Skaldic Poetry of the Scandinavian Middle Ages

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Glúmr Geirason (Glúmr)

10th century; volume 1; ed. Diana Whaley;

2. Gráfeldardrápa (Gráf) - 15

Skj info: Glúmr Geirason, Islandsk skjald omkr. 950-75. (AI, 75-8, BI, 65-8).

Skj poems:
1. Kvad om Erik blodøkse
2. Gráfeldardrápa
3. Lausavísa

Glúmr Geirason (Glúmr) was the son of Geiri (patronymic unknown), a Norwegian who settled in Iceland. Glúmr was born there in the early tenth century and moved with his father and brother from Mývatn, via Húnavatn, to Króksfjörður, Breiðafjörður, because of some killings (Ldn, ÍF 1, 284; he is also mentioned in ÍF 1, 154, 161, 238 and appears in Reykdœla saga, ÍF 10, 204-12). He married Ingunn Þórólfsdóttir, and their son was Þórðr Ingunnarson, who features in Laxdœla saga (ÍF 5, 86-7). Glúmr is named in Skáldatal (SnE 1848-87, III, 253, 261, 273, 274) as the poet of Eiríkr blóðøx ‘Blood-axe’ (d. c. 954) and Haraldr gráfeldr ‘Grey-cloak’ (d. c. 970), and poems for both survive in part. Considerably more of Gráfeldardrápa (Gráf) survives than of the Poem about Eiríkr blóðøx (EirIII), though there is some difficulty in assigning certain stanzas to one or other poem (see Introduction to Gráf). Glúmr is the subject of HaukrV Ísldr 11IV, which depicts him as a zealous fighter who was with Haraldr gráfeldr at his victory at Fitjar (c. 961). Glúmr’s presence at the battle is somewhat in doubt, however, since although the Fsk text of his lausavísa on the subject (Glúmr Lv) contains sák ‘I saw’, the Hkr and ÓT mss have frák ‘I have heard’. From Glúmr Gráf it is clear that Glúmr outlived Haraldr (see Introduction). Edited below are Gráf and Lv, while the fragment of Eir is edited in SkP III since it is preserved only in SnE and TGT.

Gráfeldardrápa (‘Drápa about (Haraldr) gráfeldr ‘Grey-cloak’’) — Glúmr GráfI

Alison Finlay 2012, ‘(Introduction to) Glúmr Geirason, Gráfeldardrápa’ in Diana Whaley (ed.), Poetry from the Kings’ Sagas 1: From Mythical Times to c. 1035. Skaldic Poetry of the Scandinavian Middle Ages 1. Turnhout: Brepols, p. 245.

 1   2   3   4   5   6   7   8   9   10   11   12   13   14   15 

Skj: Glúmr Geirason: 2. Gráfeldardrápa, c 970 (AI, 75-8, BI, 66-8); stanzas (if different): 2 | 3 | 4 | 5 | 6 | 7 | 8 | 9 | 11 | 12 | 13 | 14

SkP info: I, 252

old edition introduction edition manuscripts transcriptions concordance search files

4 — Glúmr Gráf 4I

edition interactive full text transcriptions old edition references concordance

 

Cite as: Alison Finlay (ed.) 2012, ‘Glúmr Geirason, Gráfeldardrápa 4’ in Diana Whaley (ed.), Poetry from the Kings’ Sagas 1: From Mythical Times to c. 1035. Skaldic Poetry of the Scandinavian Middle Ages 1. Turnhout: Brepols, p. 252.

Austrlǫndum fórsk undir
allvaldr, sás gaf skǫldum
— hann fekk gagn at gunni —
gunnhǫrga slǫg mǫrgum.
Slíðrtungur lét syngva
sverðleiks reginn — ferðir
sendi gramr at grundu
gollvarpaða* — snarpar.

Allvaldr, sás gaf mǫrgum skǫldum {slǫg {gunnhǫrga}}, fórsk undir austrlǫndum; hann fekk gagn at gunni. {Reginn {sverðleiks}} lét {snarpar slíðrtungur} syngva; gramr sendi ferðir {gollvarpaða*} at grundu.

The mighty ruler, who gave many poets {strikers {of battle-temples}} [SHIELDS > WEAPONS], subdued eastern lands; he gained success in war. {The god of {sword-play}} [BATTLE > WARRIOR] made {keen scabbard-tongues} [SWORDS] sing; the prince sent troops {of gold-throwers} [GENEROUS MEN] to the ground.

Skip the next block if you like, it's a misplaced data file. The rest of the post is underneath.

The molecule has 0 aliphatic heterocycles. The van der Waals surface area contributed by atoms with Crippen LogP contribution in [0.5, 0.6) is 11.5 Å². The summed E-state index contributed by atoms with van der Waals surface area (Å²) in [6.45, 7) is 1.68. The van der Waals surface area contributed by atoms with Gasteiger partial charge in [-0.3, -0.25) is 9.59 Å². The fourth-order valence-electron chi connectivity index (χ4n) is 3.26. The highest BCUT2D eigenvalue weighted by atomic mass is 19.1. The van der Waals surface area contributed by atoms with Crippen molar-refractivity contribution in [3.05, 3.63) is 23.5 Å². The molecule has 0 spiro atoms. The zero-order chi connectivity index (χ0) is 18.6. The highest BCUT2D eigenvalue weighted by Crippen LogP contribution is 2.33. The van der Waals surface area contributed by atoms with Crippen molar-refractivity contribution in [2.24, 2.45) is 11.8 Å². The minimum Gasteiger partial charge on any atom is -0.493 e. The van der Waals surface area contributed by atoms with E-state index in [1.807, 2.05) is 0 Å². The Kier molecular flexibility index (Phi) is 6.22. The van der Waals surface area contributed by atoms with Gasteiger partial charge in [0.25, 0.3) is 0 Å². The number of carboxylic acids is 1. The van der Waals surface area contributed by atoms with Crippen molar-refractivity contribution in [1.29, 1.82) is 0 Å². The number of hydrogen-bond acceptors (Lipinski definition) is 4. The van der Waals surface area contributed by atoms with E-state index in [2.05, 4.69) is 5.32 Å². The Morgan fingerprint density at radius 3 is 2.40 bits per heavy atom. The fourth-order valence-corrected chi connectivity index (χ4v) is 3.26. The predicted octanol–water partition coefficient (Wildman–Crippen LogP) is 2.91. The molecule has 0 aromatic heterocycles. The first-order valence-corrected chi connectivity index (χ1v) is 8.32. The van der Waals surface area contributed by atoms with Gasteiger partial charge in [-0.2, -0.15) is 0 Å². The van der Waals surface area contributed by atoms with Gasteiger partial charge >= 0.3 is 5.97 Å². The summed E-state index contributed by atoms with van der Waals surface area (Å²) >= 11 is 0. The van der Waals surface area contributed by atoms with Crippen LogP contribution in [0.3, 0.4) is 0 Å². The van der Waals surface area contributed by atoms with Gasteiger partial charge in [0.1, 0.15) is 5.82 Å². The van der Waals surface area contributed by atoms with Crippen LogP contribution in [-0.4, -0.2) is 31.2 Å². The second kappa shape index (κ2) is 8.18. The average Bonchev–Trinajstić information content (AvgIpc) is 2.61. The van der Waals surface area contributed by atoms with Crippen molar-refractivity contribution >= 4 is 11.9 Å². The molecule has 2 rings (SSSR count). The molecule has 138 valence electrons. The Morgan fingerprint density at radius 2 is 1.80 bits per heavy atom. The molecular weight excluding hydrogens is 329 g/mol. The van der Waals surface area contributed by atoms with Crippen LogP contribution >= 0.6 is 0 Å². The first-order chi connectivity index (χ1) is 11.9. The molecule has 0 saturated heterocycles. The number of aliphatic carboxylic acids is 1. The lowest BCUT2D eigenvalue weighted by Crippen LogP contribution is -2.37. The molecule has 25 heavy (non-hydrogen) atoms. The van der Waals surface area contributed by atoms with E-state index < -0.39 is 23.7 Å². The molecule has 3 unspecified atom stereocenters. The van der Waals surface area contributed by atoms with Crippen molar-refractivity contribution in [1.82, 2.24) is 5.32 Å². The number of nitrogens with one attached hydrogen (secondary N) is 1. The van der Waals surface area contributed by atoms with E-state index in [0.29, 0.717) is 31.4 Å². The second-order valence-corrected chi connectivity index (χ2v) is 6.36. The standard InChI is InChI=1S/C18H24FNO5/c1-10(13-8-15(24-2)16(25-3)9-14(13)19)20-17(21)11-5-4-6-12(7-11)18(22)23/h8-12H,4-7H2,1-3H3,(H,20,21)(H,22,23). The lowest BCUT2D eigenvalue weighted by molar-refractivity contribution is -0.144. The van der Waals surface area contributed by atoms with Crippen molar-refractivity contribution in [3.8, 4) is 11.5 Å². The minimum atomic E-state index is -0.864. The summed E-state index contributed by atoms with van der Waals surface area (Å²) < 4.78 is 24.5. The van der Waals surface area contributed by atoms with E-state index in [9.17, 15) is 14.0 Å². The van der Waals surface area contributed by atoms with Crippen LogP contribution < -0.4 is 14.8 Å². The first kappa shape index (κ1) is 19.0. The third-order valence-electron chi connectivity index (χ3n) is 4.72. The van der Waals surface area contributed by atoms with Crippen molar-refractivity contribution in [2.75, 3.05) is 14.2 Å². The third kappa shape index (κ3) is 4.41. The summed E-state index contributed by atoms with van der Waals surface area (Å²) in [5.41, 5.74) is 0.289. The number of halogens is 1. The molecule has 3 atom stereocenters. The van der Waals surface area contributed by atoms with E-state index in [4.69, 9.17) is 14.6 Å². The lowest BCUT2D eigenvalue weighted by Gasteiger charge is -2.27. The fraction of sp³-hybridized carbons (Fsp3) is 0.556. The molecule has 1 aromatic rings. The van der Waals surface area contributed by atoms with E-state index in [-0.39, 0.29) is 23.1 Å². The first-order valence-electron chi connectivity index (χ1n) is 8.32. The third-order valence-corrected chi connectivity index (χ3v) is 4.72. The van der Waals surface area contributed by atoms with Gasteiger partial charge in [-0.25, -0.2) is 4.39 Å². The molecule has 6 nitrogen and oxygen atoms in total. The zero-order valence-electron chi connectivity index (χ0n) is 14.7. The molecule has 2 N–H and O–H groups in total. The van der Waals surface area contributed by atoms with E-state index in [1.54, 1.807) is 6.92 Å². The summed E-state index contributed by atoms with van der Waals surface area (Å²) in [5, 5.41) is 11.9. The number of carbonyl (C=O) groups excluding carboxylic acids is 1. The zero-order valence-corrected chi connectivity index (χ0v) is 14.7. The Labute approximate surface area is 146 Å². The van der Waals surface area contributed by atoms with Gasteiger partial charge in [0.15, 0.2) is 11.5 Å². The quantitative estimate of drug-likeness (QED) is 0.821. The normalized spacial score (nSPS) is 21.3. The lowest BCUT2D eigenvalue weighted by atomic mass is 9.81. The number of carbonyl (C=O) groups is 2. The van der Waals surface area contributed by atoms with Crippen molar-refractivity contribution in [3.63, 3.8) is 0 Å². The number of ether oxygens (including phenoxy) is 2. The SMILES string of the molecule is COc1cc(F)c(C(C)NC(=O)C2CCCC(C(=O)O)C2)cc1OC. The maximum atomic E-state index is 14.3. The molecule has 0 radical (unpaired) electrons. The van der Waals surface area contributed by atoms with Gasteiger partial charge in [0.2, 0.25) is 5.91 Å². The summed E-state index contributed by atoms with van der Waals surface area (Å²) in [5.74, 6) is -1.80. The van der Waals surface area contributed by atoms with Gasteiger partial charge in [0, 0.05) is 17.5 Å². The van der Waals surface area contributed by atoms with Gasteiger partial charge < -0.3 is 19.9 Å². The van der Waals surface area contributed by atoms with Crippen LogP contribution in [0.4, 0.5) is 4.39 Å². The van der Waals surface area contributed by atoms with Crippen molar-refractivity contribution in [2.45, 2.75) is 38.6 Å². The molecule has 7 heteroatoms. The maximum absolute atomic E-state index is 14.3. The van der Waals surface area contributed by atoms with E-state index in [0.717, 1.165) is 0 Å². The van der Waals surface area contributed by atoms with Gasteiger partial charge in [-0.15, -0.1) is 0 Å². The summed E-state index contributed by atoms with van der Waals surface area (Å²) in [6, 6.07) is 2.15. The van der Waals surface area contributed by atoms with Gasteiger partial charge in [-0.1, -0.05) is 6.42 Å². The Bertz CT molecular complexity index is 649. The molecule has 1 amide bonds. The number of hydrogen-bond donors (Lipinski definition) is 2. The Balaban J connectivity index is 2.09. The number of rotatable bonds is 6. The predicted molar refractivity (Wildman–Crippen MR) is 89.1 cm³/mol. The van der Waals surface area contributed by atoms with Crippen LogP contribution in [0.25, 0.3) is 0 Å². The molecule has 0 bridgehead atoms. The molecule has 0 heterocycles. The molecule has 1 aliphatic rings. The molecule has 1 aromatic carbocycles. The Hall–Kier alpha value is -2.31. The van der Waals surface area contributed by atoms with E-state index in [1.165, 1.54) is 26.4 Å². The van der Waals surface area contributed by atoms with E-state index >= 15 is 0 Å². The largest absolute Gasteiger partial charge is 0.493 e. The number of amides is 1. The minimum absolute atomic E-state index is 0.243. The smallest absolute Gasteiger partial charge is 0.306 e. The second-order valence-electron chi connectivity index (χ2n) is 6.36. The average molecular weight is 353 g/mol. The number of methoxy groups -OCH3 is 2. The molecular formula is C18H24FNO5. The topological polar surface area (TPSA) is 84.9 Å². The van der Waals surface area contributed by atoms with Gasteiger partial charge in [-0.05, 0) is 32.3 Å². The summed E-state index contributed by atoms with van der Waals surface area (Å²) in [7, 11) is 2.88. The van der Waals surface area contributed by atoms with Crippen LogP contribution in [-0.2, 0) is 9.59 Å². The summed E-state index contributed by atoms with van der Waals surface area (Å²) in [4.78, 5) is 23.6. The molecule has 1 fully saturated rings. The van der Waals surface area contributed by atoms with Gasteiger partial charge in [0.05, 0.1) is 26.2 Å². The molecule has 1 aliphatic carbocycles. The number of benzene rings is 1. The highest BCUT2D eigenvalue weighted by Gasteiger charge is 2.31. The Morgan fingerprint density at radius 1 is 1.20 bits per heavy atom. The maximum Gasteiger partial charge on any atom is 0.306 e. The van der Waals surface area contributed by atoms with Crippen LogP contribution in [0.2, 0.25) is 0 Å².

Mss: (88r-v), F(15va), J1ˣ(52v), J2ˣ(49v-50r) (Hkr); 61(4va), Bb(5vb), Flat(7va) (ÓT)

Readings: [1] fórsk undir: so J2ˣ, 61, fezk undir Kˣ, ‘forst vndir’ F, ‘forskyndir’ J1ˣ, ‘for skendir’ Bb, ‘forst undar’ Flat    [3] gagn at: gang af Bb    [4] ‑hǫrga: ‘horda’ Flat;    slǫg: lǫg J1ˣ, J2ˣ, ‘skug’ Bb;    mǫrgum: ‘manegum’ J1ˣ    [5] Slíðrtungur: skíðr tungu Bb, síðþungr Flat;    syngva: so F, syngja Kˣ, J1ˣ, J2ˣ, Bb, Flat, slyngja 61    [6] ferðir: firðir J1ˣ, J2ˣ, ferðar 61, Bb, Flat    [7] at: af Bb;    grundu: grunni Bb    [8] goll‑: gunn‑ J1ˣ, J2ˣ;    ‑varpaða*: ‑varpaðar all

Editions: Skj: Glúmr Geirason, 2. Gráfeldardrápa 3: AI, 76, BI, 66, Skald I, 41, NN §§256, 257; Hkr 1893-1901, I, 180-1, IV, 49, ÍF 26, 162-3, Hkr 1991, I, 103 (HákGóð ch. 10), F 1871, 70; Fms 1, 30, Fms 12, 27, ÓT 1958-2000, I, 29 (ch. 19), Flat 1860-8, I, 54 .

Context: The Eiríkssynir (or Gunnhildarsynir) have left Orkney for the court of Haraldr Gormsson, king of Denmark, who fosters the young Haraldr gráfeldr. Some of the Eiríkssynir undertake raids in the Baltic.

Notes: [All]: The reference to Gráf 4 in the Note to Anon Líkn 16/7VII is to the stanza now numbered 5 below. — [All]: Despite a shared reference to the Baltic region, there is a poor fit between the stanza and its prose context, since its focus on an individual contrasts with the account in the prose of the Eiríkssynir as a group. Moreover, that individual is clearly a king (allvaldr ‘mighty ruler’, l. 2), whereas Haraldr, according to Hkr, is a young prince at the time, not even the eldest of the brothers (since his brother Gamli is still alive), and under the patronage of the Danish king. This discrepancy could be explained by the role of the stanza within a drápa composed retrospectively about Haraldr once he has achieved kingly status, but the stanza does not identify him specifically. — [1] austrlǫndum ‘eastern lands’: Austrlǫnd is commonly used of the Baltic regions. — [1] fórsk undir ‘subdued’: Farask normally means ‘perish, die’ (LP: fara B), but this cannot be the sense here. (a) Kock (NN §256) takes austrlǫndum as a dat. object of farask undir which he translates as lägga under sig ‘subdue’, citing the parallel hann fersk foldu grœnni undir ‘he subdues the green earth’ (GunnLeif Merl I 25VIII); this is adopted here, as also by Bjarni Aðalbjarnarson (ÍF 26). (b) Finnur Jónsson (Skj B) reads fórsk undir slǫg, translating vovede sig under våbnene ‘risked his life against weapons’, and takes austrlǫndum as a locative dat. i de østlige lande ‘in the eastern lands’. Such a use of the dat. is possible, but restricted even in poetry (NS §117). — [2, 4] gaf mǫrgum skǫldum slǫg gunnhǫrga ‘gave many poets strikers of battle-temples [SHIELDS > WEAPONS]’: Weapons were among the conventional rewards given to poets for their poetry; see, e.g., Hfr Lv 11V (Hallfr 14), celebrating the gift of a sword from Óláfr Tryggvason. The kenning is unusual. Gunnhǫrg(a) ‘battle-temples’ belongs to a pattern well attested among shield-kennings (Meissner 170-1), but slǫg ‘strikers’ is the pl. of slag n., which is itself a heiti for a weapon, so that the tvíkent kenning ‘strikers of battle-temples’ assumed here appears somewhat overdetermined. The translation here, however, follows Reichardt’s suggestion (1928, 178) that slǫg gunnhǫrga functions effectively as a kenning, exploiting the relation of slǫg with slá ‘to strike’ to mean ‘weapons which strike shields’. (b) Kock (NN §256) takes gunnhǫrga ‘shields’ as acc. pl. rather than gen. pl., and hence a joint object, with slǫg ‘swords’, of gaf ‘gave’, in an unusual use of asyndetic parataxis (i.e. omission of a conj.). This is questioned by Reichardt (1928, 178). (c) Finnur Jónsson in Skj B takes slǫg ‘weapons’ as the object of fórsk undir ‘risked his life against’ (see Note to l. 1 fórsk undir), and construes gunnhǫrga alone as a shield-kenning. — [5] slíðrtungur ‘scabbard-tongues [SWORDS]’: The word for scabbard is normally pl. slíðrar, and this appears in RvHbreiðm Hl 18/5III tunga slíðra ‘tongue of the scabbard [SWORD]’. The sg. slíðr seen in the present kenning itself means a ‘sliver’, two of which could be bound together to make a scabbard; use of the sg. is paralleled in Mark Lv 2/4III slíðráll ‘scabbard-eel [SWORD]’. — [6] reginn ‘the god’: Reginn appears as the base-word of a warrior-kenning here and occasionally elsewhere, though its identity is uncertain. It seems to be a m. sg. counterpart to n. pl. regin ‘gods’, but association with the dwarf-name Reginn (see Note to Hhárf Snædr 1/7) is also possible. See further LP: reginn (where Finnur Jónsson suggests bevæger ‘mover’), Meissner 264 and Note to Þjóð Haustl 12/6III. — [8] gollvarpaða* ‘of gold-throwers [GENEROUS MEN]’: (a) This edn tentatively follows Konráð Gíslason (1866b, 190-4) and Finnur Jónsson (Skj B; LP: gollvǫrpuðr) in interpreting gollvǫrpuðr as a kenning for a generous man, ‘one who throws, distributes gold’ (cf. Meissner 323), and construing it, with emendation of ‑varpaðar to gen. pl. ‑varpaða, as part of the phrase ferðir gollvarpaða ‘troops of gold-distributors’. The ‑ar in the mss could perhaps have arisen by anticipation of the following snarpar. (b) Kock (NN §257) disputes this interpretation on the grounds that a victorious king would be described as a generous ‘gold-distributor’, but hardly his victims, and avoids emendation by interpreting gollvarpaðar as a f. acc. pl. adj., lit. ‘gold-thrown’, describing the ferðir ‘troops’ to whom gold is distributed. This solution is adopted in ÍF 26 (where snarpar ‘keen’ is also taken to modify ferðir). However, emendation seems preferable since the concept of ‘throwing’, i.e. distributing gold is so firmly associated with the kenning type of the generous man, while it is doubtful whether a term for ‘thrown’ could mean ‘endowed with’ or ‘having received’ in a cpd adj.